The human scalp is covered with thousands of hair follicles, each follicle is responsible for the growth of between one and/or multiple strands of hair. While all hair follicles have the same basic structure and function, there are actually several different types of phases that follicles go through on the human scalp, each of which has its own unique characteristics and role in hair growth. In this article, we will explore the different phases and how they affect overall hair growth.
The first phase is the anagen phase, which is also known as the active growth phase for follicles. Typically, the majority of follicles on the scalp are in the anagen phase. The follicle is characterized by its elongated shape and the presence of a hair bulb at the base of the follicle. During the anagen phase, the hair bulb actively produces new cells, which are pushed upwards towards the surface of the scalp. As the cells reach the surface, they become keratinized and hardened, forming the hair strand. The anagen phase typically lasts for several years, and it is responsible for new hair growth on the scalp.
The second phase is the catagen phase. This phase is also known as the transitional phase for the follicle. Follicle’s in this phase are found in the upper layers of the dermis, and it is characterized by its shorter and more rounded shape. Catagen is a transitional phase between the anagen and telogen phases, and it typically lasts for only a few weeks.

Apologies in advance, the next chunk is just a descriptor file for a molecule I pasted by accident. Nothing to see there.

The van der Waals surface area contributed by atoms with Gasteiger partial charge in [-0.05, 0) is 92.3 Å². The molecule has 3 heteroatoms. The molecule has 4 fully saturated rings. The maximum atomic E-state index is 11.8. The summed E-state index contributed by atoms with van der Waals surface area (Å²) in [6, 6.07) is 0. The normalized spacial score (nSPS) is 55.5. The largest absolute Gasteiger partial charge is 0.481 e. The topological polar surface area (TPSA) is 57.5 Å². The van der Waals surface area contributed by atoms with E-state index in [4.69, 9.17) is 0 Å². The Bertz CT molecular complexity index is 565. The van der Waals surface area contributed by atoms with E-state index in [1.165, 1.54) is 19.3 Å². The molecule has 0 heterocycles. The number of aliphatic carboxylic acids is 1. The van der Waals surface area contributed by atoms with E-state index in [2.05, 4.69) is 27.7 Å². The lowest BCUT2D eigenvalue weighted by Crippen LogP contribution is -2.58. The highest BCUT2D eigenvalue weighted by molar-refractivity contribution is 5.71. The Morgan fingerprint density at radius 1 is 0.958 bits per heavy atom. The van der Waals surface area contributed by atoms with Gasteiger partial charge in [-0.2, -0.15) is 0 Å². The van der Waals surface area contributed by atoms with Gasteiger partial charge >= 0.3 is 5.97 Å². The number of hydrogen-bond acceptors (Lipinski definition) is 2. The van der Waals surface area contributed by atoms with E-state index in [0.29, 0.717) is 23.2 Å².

During the catagen phase, the hair follicle undergoes a process of regression, where the hair bulb begins to shrink, and the hair strand becomes detached from the follicle. This process is known as “club hair,” and it is a crucial step in the hair growth cycle. Once the club hair is fully detached, the follicle enters the telogen phase.
The third type of phase of the hair follicle growth cycle is the telogen phase, which is also known as the resting phase. Follicles in this phase are found scattered in the upper layers of the dermis, and also have a short and rounded shape. The telogen follicle is a resting phase, where the hair strand is fully detached from the follicle and no new cells are produced. The telogen phase typically lasts for several months, and it is followed by a new anagen phase, where the hair strand is replaced by a new hair strand.
The number of hair strands per follicle unit varies among the different types of hair follicles on the human scalp. In general, follicles in the anagen phase have the highest number of hair strands per follicle unit. This is because the anagen follicles are actively producing new cells and pushing them upwards towards the surface of the scalp.
The follicles are in the catagen and telogen phase, they have a much lower number of hair strands per follicle unit. This is because these follicles are not actively producing new cells, and the hair strands are either in the process of detachment or are already detached from the follicle. In general, the catagen and telogen follicles have only a few hair strands per follicle unit, with some follicles producing as few as 1 or 2 hair strands.
Overall, the different phases of hair follicles on the human scalp play a crucial role in hair growth and hair loss. The anagen phase is responsible for the majority of hair growth, while the catagen and telogen phases play a crucial role in the hair growth cycle and the replacement of old hair strands with new ones. By understanding the different types of hair follicle phases and their role in hair growth, we can better understand the causes and treatments of hair loss.
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